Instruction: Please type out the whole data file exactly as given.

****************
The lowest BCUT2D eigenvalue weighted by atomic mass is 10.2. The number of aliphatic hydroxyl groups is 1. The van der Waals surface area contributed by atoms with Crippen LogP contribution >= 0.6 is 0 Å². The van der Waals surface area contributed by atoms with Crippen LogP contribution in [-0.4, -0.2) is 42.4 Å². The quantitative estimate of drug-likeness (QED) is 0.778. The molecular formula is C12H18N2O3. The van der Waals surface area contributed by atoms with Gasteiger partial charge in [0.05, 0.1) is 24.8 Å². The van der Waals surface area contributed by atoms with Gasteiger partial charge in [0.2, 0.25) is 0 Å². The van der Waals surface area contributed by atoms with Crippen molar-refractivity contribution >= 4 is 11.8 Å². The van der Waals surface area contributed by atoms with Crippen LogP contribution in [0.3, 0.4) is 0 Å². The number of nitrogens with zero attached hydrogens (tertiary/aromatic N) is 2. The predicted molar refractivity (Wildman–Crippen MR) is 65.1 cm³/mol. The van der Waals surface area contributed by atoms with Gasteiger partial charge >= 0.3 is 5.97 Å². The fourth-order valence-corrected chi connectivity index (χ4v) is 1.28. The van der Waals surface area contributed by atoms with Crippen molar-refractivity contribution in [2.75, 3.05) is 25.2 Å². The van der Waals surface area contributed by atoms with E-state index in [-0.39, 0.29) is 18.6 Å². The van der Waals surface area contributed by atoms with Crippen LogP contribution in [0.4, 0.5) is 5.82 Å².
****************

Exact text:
The lowest BCUT2D eigenvalue weighted by atomic mass is 10.2. The number of aliphatic hydroxyl groups is 1. The van der Waals surface area contributed by atoms with Crippen LogP contribution >= 0.6 is 0 Å². The van der Waals surface area contributed by atoms with Crippen LogP contribution in [-0.4, -0.2) is 42.4 Å². The quantitative estimate of drug-likeness (QED) is 0.778. The molecular formula is C12H18N2O3. The van der Waals surface area contributed by atoms with Gasteiger partial charge in [0.05, 0.1) is 24.8 Å². The van der Waals surface area contributed by atoms with Gasteiger partial charge in [0.2, 0.25) is 0 Å². The van der Waals surface area contributed by atoms with Crippen molar-refractivity contribution >= 4 is 11.8 Å². The van der Waals surface area contributed by atoms with Crippen LogP contribution in [0.3, 0.4) is 0 Å². The number of nitrogens with zero attached hydrogens (tertiary/aromatic N) is 2. The predicted molar refractivity (Wildman–Crippen MR) is 65.1 cm³/mol. The van der Waals surface area contributed by atoms with Gasteiger partial charge >= 0.3 is 5.97 Å². The fourth-order valence-corrected chi connectivity index (χ4v) is 1.28. The van der Waals surface area contributed by atoms with Crippen molar-refractivity contribution in [2.75, 3.05) is 25.2 Å². The van der Waals surface area contributed by atoms with E-state index in [-0.39, 0.29) is 18.6 Å². The van der Waals surface area contributed by atoms with Crippen LogP contribution in [0.4, 0.5) is 5.82 Å².